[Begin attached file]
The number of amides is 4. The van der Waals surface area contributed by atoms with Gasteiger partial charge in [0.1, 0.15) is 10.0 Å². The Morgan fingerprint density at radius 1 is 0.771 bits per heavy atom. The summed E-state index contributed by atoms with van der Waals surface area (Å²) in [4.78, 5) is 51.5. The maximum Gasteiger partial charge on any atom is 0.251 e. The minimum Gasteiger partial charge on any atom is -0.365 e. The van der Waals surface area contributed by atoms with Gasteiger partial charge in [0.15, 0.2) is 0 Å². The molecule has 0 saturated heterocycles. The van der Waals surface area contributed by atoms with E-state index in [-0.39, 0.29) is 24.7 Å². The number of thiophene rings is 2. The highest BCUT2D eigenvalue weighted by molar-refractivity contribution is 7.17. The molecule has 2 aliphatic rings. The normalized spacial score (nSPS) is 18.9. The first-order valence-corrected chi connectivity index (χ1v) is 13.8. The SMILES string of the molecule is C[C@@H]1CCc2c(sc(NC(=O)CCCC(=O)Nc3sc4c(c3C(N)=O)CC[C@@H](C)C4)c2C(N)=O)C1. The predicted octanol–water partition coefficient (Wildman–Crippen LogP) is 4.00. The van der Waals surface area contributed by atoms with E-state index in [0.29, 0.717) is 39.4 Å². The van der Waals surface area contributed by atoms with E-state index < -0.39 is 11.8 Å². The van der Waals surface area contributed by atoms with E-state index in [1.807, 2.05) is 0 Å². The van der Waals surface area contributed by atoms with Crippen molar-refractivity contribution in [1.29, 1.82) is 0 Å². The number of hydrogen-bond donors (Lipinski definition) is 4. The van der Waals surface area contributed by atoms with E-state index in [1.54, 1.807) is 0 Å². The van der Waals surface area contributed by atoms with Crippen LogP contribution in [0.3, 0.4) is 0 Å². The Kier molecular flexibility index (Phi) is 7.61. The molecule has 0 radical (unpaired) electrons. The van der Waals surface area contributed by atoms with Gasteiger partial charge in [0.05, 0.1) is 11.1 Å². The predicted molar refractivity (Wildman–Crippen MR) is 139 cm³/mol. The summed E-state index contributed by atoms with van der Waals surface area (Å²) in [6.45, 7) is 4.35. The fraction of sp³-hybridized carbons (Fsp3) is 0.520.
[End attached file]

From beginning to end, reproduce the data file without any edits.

The number of amides is 4. The van der Waals surface area contributed by atoms with Gasteiger partial charge in [0.1, 0.15) is 10.0 Å². The Morgan fingerprint density at radius 1 is 0.771 bits per heavy atom. The summed E-state index contributed by atoms with van der Waals surface area (Å²) in [4.78, 5) is 51.5. The maximum Gasteiger partial charge on any atom is 0.251 e. The minimum Gasteiger partial charge on any atom is -0.365 e. The van der Waals surface area contributed by atoms with Gasteiger partial charge in [0.15, 0.2) is 0 Å². The molecule has 0 saturated heterocycles. The van der Waals surface area contributed by atoms with E-state index in [-0.39, 0.29) is 24.7 Å². The number of thiophene rings is 2. The highest BCUT2D eigenvalue weighted by molar-refractivity contribution is 7.17. The molecule has 2 aliphatic rings. The normalized spacial score (nSPS) is 18.9. The first-order valence-corrected chi connectivity index (χ1v) is 13.8. The SMILES string of the molecule is C[C@@H]1CCc2c(sc(NC(=O)CCCC(=O)Nc3sc4c(c3C(N)=O)CC[C@@H](C)C4)c2C(N)=O)C1. The predicted octanol–water partition coefficient (Wildman–Crippen LogP) is 4.00. The van der Waals surface area contributed by atoms with E-state index in [0.29, 0.717) is 39.4 Å². The van der Waals surface area contributed by atoms with E-state index < -0.39 is 11.8 Å². The van der Waals surface area contributed by atoms with E-state index in [1.807, 2.05) is 0 Å². The van der Waals surface area contributed by atoms with Crippen molar-refractivity contribution in [1.29, 1.82) is 0 Å². The number of hydrogen-bond donors (Lipinski definition) is 4. The van der Waals surface area contributed by atoms with E-state index in [1.54, 1.807) is 0 Å². The van der Waals surface area contributed by atoms with Crippen LogP contribution in [0.3, 0.4) is 0 Å². The Kier molecular flexibility index (Phi) is 7.61. The molecule has 0 radical (unpaired) electrons. The van der Waals surface area contributed by atoms with Gasteiger partial charge in [0.05, 0.1) is 11.1 Å². The predicted molar refractivity (Wildman–Crippen MR) is 139 cm³/mol. The summed E-state index contributed by atoms with van der Waals surface area (Å²) in [6.45, 7) is 4.35. The fraction of sp³-hybridized carbons (Fsp3) is 0.520.